Interview with Raquel Peel. Singles Find Creative Ways to Date during the Pandemic.

ABC 24 — Weekend Breakfast

Retrieved from ABC 24 - Weekend Breakfast

Johanna Nicholson and Fauziah Ibrahim bring you the latest news on the Coronavirus pandemic, speak to medical professionals and public health experts and look at the far-reaching impact on people, the economy and how we live.

Love in the time of coronavirus is a challenge, with social distancing measures keeping singles from mingling in the usual ways. that hasn't stopped some people from getting creative to get to know each other, including via candlelit dinners on zoom and facetime. Raquel Peel, psychology and counselling lecturer at the University of Southern Queensland, says people do want to stay connected. I think it's inspiring us to be more creative and imaginative. and that can be a really helpful way to express love, to communicate love.

So, we are talking about singles at the moment, let's talk about singles who are in a relationship, but they are not living in the same house or under the same roof stop how do they maintain that physical intimacy or that romantic intimacy at all?

I think people are following the rules of the states in which they live, and provided they can go live with each other, then it's again, about having a think, is this the best situation? Could we possibly be moving in together, maybe that is because always needed to take that next step and join toothbrushes. that's a lovely way of saying it was not a very romantic way of saying it.

Talking about singles, let's now talk about couples who are actually living in the same space as well, usually, if you are living in a small space, you are bound to get on top of each other at some point. tension is going to build. how do you either that -- is that tension?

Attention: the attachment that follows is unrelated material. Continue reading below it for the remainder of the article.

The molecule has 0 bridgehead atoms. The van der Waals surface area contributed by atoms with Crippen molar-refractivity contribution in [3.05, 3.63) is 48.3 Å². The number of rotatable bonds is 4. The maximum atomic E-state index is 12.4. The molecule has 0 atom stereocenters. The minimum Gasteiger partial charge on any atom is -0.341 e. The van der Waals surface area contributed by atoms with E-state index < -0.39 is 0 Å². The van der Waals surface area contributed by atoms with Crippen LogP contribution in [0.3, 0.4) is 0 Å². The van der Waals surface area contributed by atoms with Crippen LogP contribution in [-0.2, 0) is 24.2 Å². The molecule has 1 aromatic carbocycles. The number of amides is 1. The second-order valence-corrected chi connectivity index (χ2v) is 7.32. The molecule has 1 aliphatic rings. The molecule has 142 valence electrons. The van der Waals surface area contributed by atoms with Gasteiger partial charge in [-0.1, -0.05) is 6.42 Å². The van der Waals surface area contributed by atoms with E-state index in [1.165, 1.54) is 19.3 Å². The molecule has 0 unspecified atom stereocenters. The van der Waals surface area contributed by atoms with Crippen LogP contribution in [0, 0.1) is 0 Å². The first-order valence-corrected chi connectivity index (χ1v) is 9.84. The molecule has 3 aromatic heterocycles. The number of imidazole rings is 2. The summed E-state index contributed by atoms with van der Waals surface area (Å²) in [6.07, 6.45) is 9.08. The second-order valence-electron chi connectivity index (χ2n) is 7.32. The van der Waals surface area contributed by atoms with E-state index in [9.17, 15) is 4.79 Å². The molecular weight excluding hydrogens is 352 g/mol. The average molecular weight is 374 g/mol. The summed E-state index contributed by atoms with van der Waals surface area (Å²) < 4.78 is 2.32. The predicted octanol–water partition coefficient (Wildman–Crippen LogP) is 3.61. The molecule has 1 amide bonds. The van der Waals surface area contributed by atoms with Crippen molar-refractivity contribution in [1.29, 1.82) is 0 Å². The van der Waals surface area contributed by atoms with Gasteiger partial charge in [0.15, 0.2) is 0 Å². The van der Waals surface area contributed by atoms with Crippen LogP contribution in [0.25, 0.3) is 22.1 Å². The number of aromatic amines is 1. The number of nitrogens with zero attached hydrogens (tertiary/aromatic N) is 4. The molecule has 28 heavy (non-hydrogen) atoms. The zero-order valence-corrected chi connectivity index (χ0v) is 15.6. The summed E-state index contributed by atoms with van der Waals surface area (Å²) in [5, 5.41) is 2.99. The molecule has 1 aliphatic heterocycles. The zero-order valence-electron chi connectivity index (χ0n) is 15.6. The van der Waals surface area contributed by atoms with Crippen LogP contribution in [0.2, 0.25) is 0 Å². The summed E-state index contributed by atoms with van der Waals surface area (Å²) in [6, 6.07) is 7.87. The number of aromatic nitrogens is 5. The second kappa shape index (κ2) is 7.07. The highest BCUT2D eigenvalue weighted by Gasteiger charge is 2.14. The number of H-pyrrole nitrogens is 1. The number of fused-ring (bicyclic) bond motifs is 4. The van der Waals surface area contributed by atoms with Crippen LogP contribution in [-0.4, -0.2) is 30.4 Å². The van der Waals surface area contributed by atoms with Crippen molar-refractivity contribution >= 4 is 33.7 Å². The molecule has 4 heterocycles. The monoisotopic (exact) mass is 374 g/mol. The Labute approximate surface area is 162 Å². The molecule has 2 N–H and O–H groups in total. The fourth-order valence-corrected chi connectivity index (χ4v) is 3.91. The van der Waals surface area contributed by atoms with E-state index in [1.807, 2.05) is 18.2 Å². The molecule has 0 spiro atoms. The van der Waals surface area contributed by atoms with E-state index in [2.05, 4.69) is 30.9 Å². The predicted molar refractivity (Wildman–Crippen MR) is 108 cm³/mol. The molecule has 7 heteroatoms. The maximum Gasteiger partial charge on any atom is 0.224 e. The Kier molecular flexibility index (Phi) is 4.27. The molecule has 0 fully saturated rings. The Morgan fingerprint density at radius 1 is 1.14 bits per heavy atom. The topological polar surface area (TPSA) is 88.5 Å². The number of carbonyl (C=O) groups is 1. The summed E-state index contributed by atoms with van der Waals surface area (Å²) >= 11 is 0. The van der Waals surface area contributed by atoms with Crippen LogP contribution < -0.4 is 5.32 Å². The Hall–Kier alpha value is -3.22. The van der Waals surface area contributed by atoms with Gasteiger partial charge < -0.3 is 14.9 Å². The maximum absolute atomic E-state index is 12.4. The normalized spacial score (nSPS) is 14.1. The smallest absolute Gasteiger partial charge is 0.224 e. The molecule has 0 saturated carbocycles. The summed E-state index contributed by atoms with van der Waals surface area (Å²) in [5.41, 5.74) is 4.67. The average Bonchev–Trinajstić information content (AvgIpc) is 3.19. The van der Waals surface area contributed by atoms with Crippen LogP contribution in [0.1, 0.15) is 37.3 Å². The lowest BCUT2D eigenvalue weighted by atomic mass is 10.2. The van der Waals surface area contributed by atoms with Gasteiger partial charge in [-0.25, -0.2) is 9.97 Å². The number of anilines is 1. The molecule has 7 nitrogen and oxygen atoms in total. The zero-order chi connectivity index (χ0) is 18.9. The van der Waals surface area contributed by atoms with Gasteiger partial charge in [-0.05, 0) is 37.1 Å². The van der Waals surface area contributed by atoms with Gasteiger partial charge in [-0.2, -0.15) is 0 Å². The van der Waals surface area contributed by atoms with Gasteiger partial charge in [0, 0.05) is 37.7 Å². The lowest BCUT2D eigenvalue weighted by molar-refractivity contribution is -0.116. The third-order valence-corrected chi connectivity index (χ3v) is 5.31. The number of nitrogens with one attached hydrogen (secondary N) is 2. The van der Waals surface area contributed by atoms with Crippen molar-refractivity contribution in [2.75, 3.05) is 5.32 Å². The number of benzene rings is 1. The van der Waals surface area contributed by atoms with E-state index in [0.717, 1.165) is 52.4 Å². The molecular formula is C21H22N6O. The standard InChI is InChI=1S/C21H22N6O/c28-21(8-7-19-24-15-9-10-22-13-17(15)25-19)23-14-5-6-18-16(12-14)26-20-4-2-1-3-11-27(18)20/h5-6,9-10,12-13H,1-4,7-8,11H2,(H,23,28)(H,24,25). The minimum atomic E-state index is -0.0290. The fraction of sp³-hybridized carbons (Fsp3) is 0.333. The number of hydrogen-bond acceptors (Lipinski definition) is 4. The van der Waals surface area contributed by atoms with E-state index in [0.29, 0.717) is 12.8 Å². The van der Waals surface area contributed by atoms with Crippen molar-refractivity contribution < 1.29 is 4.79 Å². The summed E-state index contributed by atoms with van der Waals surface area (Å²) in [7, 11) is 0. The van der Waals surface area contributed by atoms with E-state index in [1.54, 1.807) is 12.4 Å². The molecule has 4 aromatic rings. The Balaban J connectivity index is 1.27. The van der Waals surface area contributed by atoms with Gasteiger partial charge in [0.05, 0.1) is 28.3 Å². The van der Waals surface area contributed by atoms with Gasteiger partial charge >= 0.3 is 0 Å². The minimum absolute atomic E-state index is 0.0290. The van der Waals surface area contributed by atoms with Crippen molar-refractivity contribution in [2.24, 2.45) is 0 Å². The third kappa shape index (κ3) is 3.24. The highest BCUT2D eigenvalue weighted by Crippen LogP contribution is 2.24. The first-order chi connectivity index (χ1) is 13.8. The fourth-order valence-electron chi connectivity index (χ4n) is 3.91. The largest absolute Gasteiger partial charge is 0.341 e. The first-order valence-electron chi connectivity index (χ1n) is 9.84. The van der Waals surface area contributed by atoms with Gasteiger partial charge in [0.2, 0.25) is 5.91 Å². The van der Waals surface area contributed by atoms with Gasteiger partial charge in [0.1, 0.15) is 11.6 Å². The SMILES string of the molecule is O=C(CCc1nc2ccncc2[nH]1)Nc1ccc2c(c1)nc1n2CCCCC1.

Tensions will build but it's a great opportunity to set up things in your relationship or marriage. think about how you relate to one another, yes, we have to be on top of each other and work together. Still, we also have more time with one another — so using more positive interactions throughout the day, validating each other's feelings and acknowledging each other.

In the end, this will actually improve people's relationships. and when you throw some kids on top of that small space as well, how do you get some private space to yourself? how do you keep that intimacy with your partner? yeah, it's all about managing routine. talk to the kids, if you communicate them, you can say mummy and daddy need time to work on their own hobbies, you could put it that way.

It's all about communicating and thinking about how you can manage that routine. it isn't a juggling game, and I want to talk about something I  read earlier. calls to divorce lawyers have risen during this time. what is it about spending so much time with your chosen one, your special soulmate, what is it about spending so much time with them that really gets on your nerves?

That you realise maybe this relationship isn't actually working? yeah, I am concerned about that. I have written articles about what do we do. I think the fact we are not used to spending as much time with our partners because we are at work and doing other commitments. it's again because we need to look at different ways to relate. we need to change the way we are doing things.

If we don't, there is the rescue could be walking relationship breakdown. -- the risk you could be walking towards relationship breakdown. and we ask you how you and your significant other spending this time.

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